Even this comedy may have had limited impact had the performances of the actors not been as good as they are. In other words, the actors have heightened the effect of the script with their splendid acting. Pulkit Samrat looks very handsome and acts excellently. He has all that it takes to be a big star because he is a reservoir of talent and extremely easy in front of the camera. Newfind Varun Sharma is extraordinary with his poker-faced comedy. He makes a truly brilliant debut as his innocent looks go very well with the character of Choocha he plays. Manjot Singh shines with his wonderful sense of timing and natural acting. Ali Fazal acts ably. Richa Chaddha is superb as Bholi Punjaban. Her characterisation is lovely and her acting deserves distinction marks. Priya Anand gets limited scope in the role of Priya, girlfriend of Hunny, but she acts well. Vishakha Singh is dignified in the role of Neetu Singh, tuition teacher of Lali and girlfriend of Zafar. Pankaj Tripathi proves yet again that whatever the role, he can do the fullest justice to it. He leaves a fine mark as Panditji. Ashraf ul Haque stands out as Smakiya. Majinder Singh P. Kareer is first-rate as Billa Halwai, father of Lali. Sukhwinder Chahal evokes laughter as the passerby. Shrikant (as minister’s PA), Divya Phadnis (as Shalu), Anurag Arora (as the narcotics officer), Ajay Trehan (as police inspector Khanna), Altaf (as the constable in the car) and Bhagwan Kaskar (as the constable in Neetu Singh’s house) lend formidable support. Special mention must be made of Smarty (the young boy in gurudwara), Raj Sharma (music composer), Pooja Kalra (fat woman in bus), Radha Khandelwal (Bholi Punjaban’s neighbour) and Jatinder Bakshi (jagraata singer).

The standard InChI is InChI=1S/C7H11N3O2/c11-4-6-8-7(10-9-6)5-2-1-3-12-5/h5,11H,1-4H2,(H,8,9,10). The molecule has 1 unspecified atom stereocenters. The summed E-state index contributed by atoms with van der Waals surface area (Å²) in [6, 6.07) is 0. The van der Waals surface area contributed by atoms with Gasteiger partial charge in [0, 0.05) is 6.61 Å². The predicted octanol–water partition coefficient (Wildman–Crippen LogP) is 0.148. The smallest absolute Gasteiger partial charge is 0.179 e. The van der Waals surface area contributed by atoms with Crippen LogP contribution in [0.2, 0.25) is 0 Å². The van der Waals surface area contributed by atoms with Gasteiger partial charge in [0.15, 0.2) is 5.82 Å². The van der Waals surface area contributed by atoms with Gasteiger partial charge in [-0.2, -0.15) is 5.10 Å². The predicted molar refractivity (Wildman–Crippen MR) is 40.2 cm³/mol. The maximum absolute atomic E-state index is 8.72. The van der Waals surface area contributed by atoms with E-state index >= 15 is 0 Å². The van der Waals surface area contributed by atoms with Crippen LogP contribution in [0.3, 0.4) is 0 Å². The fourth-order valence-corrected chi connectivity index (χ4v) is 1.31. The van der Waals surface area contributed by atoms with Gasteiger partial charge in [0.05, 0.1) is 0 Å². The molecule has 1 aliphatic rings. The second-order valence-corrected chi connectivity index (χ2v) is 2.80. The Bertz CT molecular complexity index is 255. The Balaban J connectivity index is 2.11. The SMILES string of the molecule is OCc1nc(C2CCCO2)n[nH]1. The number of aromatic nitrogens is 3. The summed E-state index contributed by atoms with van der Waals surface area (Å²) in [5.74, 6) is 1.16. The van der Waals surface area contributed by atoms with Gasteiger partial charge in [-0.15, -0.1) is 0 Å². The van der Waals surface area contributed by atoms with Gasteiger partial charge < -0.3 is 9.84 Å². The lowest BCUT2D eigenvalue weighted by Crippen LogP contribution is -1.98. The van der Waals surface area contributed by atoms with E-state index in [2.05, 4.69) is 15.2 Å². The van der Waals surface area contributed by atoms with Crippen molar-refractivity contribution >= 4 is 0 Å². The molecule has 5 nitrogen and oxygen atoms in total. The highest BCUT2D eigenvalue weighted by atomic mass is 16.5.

Mrighdeep Singh Lamba’s direction is praiseworthy. He has made a lovely entertainer and has extracted great work out of his entire cast. Credit to him on two more counts – he does not let the comedy appear contrived even once, and he does not bore the audience by letting the film’s pace become slack. On the minus side, the drama is quite uni-dimensional. Ram Sampath’s music is very appealing. ‘Ambarsariya’, ‘Rabba’, ‘Kar le jugaad’, ‘Beda paar’ and ‘Fukrey’ are interesting and entertaining songs. Munna Dhiman, Vipul Vig and Mrighdeep Singh Lamba’s lyrics are very nice. Choreography (Feroz Khan, Bosco-Caesar and Rajeev Surti) is alright. Ram Sampath’s background music is exceptionally good. K.U. Mohanan’s cinematography is very nice. Action scenes (Parvez-Feroz) are appropriate. Sets (Mukund Gupta) are authentic. Editing (Anand Subaya) is truly sharp.
On the whole, Fukrey is an entertaining and enjoyable fare for the youth. It may have started slow but it is bound to pick up on the strength of positive word of mouth. It will do well in the cities and multiplexes. It must be mentioned here that the investment of the producers in the film (more than Rs. 20 crore) is a bit too high for a film with hardly any face value. Incidentally, not many know the meaning of the word ‘Fukrey’, which has also adversely affected the opening.